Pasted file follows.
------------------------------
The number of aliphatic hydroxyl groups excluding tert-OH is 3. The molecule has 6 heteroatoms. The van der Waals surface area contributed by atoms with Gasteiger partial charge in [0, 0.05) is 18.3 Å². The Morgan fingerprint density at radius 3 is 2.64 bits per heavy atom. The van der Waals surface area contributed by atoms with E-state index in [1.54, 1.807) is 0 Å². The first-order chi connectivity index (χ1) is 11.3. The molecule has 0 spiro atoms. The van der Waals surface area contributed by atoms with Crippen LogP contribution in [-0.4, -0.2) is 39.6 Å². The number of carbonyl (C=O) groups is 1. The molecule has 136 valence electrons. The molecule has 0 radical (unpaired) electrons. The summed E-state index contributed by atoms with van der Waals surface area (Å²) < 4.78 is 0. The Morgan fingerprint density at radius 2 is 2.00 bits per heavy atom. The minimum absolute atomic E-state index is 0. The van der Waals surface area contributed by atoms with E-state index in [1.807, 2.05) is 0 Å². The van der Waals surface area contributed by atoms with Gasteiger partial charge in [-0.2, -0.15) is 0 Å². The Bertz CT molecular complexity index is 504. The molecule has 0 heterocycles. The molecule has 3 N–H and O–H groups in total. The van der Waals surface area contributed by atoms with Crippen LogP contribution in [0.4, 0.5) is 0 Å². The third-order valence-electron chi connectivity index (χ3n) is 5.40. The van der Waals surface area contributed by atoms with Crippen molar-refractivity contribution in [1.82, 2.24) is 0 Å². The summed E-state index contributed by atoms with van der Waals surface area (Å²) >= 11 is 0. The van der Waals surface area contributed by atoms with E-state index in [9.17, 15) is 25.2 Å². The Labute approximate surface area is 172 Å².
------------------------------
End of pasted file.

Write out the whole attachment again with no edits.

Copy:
The number of aliphatic hydroxyl groups excluding tert-OH is 3. The molecule has 6 heteroatoms. The van der Waals surface area contributed by atoms with Gasteiger partial charge in [0, 0.05) is 18.3 Å². The Morgan fingerprint density at radius 3 is 2.64 bits per heavy atom. The van der Waals surface area contributed by atoms with E-state index in [1.54, 1.807) is 0 Å². The first-order chi connectivity index (χ1) is 11.3. The molecule has 0 spiro atoms. The van der Waals surface area contributed by atoms with Crippen LogP contribution in [-0.4, -0.2) is 39.6 Å². The number of carbonyl (C=O) groups is 1. The molecule has 136 valence electrons. The molecule has 0 radical (unpaired) electrons. The summed E-state index contributed by atoms with van der Waals surface area (Å²) < 4.78 is 0. The Morgan fingerprint density at radius 2 is 2.00 bits per heavy atom. The minimum absolute atomic E-state index is 0. The van der Waals surface area contributed by atoms with E-state index in [1.807, 2.05) is 0 Å². The van der Waals surface area contributed by atoms with Gasteiger partial charge in [-0.2, -0.15) is 0 Å². The Bertz CT molecular complexity index is 504. The molecule has 0 heterocycles. The molecule has 3 N–H and O–H groups in total. The van der Waals surface area contributed by atoms with Crippen LogP contribution in [0.4, 0.5) is 0 Å². The third-order valence-electron chi connectivity index (χ3n) is 5.40. The van der Waals surface area contributed by atoms with Crippen molar-refractivity contribution in [1.82, 2.24) is 0 Å². The summed E-state index contributed by atoms with van der Waals surface area (Å²) >= 11 is 0. The van der Waals surface area contributed by atoms with E-state index in [9.17, 15) is 25.2 Å². The Labute approximate surface area is 172 Å².